The team at the American Forensics Association tournament: (back) Jack Chen, Stan Polit, Tim Zachas, Ahsin Azim, and (front) Dillon White, Joshua Hiew, Jourdin Batchelor, Shira DeCovnick, and Priyanka Gupta.
The Northwestern Speech Team delivered an outstanding year, winning the Division 1 National Championship title among other high national rankings at three major national tournaments: the Pi Kappa Delta Nationals, the American Forensics Association National Individual Events Tournament and the National Forensics Association National Tournament. The Speech Team is the partner team to the Debate Society in the forensics program.
“Over the course of the three major national tournaments, we had three national champions in individual events,” said Ryan Lauth, director of individual events in the School of Communication and the speech division director of the National High School Institute. “We won a national title in three different events: Dramatic Interpretation, Informative Speaking and Persuasive Speaking. Many thought we should also have won Prose Interpretation but we had to settle for second. This is the first year that Northwestern has won more than one event in a single year.”
The American Forensics Association National Individual Events Tournament held April 2-5 at the University of Wisconsin-Eau Claire and the National Forensics Association National Tournament held April 15-19 at Ohio University both host the top speech teams in the country. The AFA-NIET tournament holds 11 different events: Impromptu Speaking, Extemporaneous Speaking, Informative Speaking, Persuasive Speaking, After Dinner Speaking, Communication Analysis, Prose Interpretation, Poetry Interpretation, Dramatic Interpretation, Program Oral Interpretation and Duo Interpretation. The NFA National Tournament has 10 events, every event held at the AFA-NIET except for Program Oral Interpretation.
Competitors in each event break into a handful of rooms and compete against others in the room. The competition continues for two to four rounds as students are weeded out of the competition. The top 24 scores enter the quarter-finals, the top half of each of those rounds make it to two semi-final rounds of six competitors, and the top three from each of those rounds go to the final round. These are the top six competitors in the nation. Some events start with as many as 230 competitors.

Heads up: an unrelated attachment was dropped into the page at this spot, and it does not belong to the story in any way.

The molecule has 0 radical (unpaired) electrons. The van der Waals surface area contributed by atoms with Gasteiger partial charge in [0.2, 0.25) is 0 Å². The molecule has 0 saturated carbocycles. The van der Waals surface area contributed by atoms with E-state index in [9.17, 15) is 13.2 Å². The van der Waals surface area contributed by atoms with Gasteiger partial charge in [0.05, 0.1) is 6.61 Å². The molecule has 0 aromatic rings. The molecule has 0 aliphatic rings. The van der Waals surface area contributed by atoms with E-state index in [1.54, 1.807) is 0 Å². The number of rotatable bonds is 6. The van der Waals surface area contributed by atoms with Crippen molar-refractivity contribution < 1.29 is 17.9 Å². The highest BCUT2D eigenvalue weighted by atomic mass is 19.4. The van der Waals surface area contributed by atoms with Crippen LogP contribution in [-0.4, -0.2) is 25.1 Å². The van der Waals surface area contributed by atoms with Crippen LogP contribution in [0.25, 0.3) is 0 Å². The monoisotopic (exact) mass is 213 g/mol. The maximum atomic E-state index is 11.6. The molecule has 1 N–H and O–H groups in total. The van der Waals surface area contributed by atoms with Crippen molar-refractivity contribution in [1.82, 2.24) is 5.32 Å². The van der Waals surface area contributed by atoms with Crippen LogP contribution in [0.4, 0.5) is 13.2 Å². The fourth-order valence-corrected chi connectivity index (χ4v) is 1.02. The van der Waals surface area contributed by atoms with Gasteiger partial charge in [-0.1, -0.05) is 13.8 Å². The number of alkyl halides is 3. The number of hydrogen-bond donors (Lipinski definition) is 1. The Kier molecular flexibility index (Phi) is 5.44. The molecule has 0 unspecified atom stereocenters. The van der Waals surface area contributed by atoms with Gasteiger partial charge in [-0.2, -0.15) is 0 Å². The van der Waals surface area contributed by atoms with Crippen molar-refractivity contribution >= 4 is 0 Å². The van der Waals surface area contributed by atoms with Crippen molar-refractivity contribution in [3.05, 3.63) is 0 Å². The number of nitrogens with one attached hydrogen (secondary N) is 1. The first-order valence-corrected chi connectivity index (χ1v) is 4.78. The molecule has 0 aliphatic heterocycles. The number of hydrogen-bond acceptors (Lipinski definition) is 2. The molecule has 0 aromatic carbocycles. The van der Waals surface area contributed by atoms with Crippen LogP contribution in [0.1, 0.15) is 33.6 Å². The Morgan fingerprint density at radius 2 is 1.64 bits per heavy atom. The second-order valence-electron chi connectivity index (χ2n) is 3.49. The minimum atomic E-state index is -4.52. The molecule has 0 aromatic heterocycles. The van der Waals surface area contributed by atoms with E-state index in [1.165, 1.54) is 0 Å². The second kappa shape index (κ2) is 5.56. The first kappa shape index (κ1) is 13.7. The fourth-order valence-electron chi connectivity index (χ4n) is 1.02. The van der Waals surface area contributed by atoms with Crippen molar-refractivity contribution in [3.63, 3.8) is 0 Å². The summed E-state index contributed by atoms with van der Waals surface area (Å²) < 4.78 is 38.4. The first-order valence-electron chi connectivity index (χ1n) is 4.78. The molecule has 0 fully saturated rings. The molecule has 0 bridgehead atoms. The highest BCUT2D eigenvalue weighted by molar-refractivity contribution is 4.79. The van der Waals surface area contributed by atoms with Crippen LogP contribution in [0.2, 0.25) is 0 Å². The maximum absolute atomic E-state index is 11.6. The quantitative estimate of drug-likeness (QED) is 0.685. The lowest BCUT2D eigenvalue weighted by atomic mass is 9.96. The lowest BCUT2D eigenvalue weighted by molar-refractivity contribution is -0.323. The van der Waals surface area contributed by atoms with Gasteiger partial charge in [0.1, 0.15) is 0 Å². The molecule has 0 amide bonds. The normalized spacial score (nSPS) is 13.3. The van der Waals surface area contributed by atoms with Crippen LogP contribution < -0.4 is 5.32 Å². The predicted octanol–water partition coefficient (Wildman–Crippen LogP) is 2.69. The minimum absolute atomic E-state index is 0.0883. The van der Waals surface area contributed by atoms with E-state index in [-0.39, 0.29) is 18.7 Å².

The team celebrates after the National Forensics Association tournament: (back) adjuct coach JD VanSlyke, Ahsin Azim, Jourdin Batchelor, Shira DeCovnick, Erica McLin, Priyanka Gupta, coach Ryan Lauth and (front) Stan Polit, Dillon White, Tim Zachas, William Krause, Joshua Hiew, and Ethen Merel.
Teams qualify for the national tournaments by competing in regional tournaments held throughout the country in the fall and winter. Approximately 500 American universities support active speech teams, some of which do not qualify for the national tournaments.
Some universities support very large speech teams and this is very beneficial at the national tournaments, often resulting in higher rankings due to overall numbers.
Northwestern has a smaller but extremely mighty team.
Speech Team students who competed in the national tournaments were seniors Stan Polit, Dillon White and William Krause; junior Shira DeCovnick (radio/television/film major); sophomores Priyanka Gupta and Jack Chen; and freshmen Tim Zachas, Jourdin Batchelor, Ahsin Azim, Joshua Hiew (communication studies major), Ethen Merel, and Erica McLin.
“The quality of the speeches that our team is able to create is relatively unparalleled and often makes up for the smaller number of students,” Lauth said. “Every member of the team has to work even harder than those on other teams to make up for our small team size, but they learn even more in the process. They really are outstanding students of performance and public speaking.”
Lauth said the excellent showing from this year’s team bodes well for next year.
“Our experienced team members did very well once again [this year] and were backed up by a fantastic group of new students,” he said. “Next year looks to be even better, and I can’t wait to get started. Northwestern University is now well regarded as one of the absolute best teams in the nation year in and year out. This team really deserves to be congratulated.”
Members of the speech team relax after the NFA competition. The team has become a powerful and tightly knit group.
The team’s placings for the year:
Results from AFA-NIET: (American Forensics Association National Individual Events Tournament)
- National Champion in Persuasive Speaking – Dillon White (Senior)
- 6th place in the nation in After Dinner Speaking – Dillon White
- 6th place in the nation in Program Oral Interpretation – Dillon White
- National Semi-Finalist (Top 12) in Program Oral Interpretation – Stan Polit (Senior)
- National Semi-Finalist in Impromptu Speaking – Stan Polit
- National Semi-Finalist in Impromptu Speaking – Joshua Hiew (Freshman)
- National Quarter-Finalist (Top 24) in Prose Interpretation – Dillon White
Results from NFA: (National Forensics Association National Tournament)
- National Champions in Presidents Division 1 Team Sweepstakes (2nd year in a row)
- 7th Place Overall in the Team Open Division
- National Champion in Informative Speaking – Dillon White
- 2nd in the nation in Prose Interpretation – Stan Polit
- 3rd in the nation in After Dinner Speaking – Dillon White
- 4th in the nation in Prose Interpretation – Dillon White
- National Semi-Finalist (Top 12) in Impromptu Speaking – Priyanka Gupta (Sophomore)
- National Semi-Finalist in Extemporaneous Speaking – Joshua Hiew
- National Semi-Finalist in Informative Speaking – Stan Polit
- National Semi-Finalist in Persuasive Speaking – Dillon White
- National Quarter-Finalist (Top 24) in After Dinner Speaking – Tim Zachas (Freshman)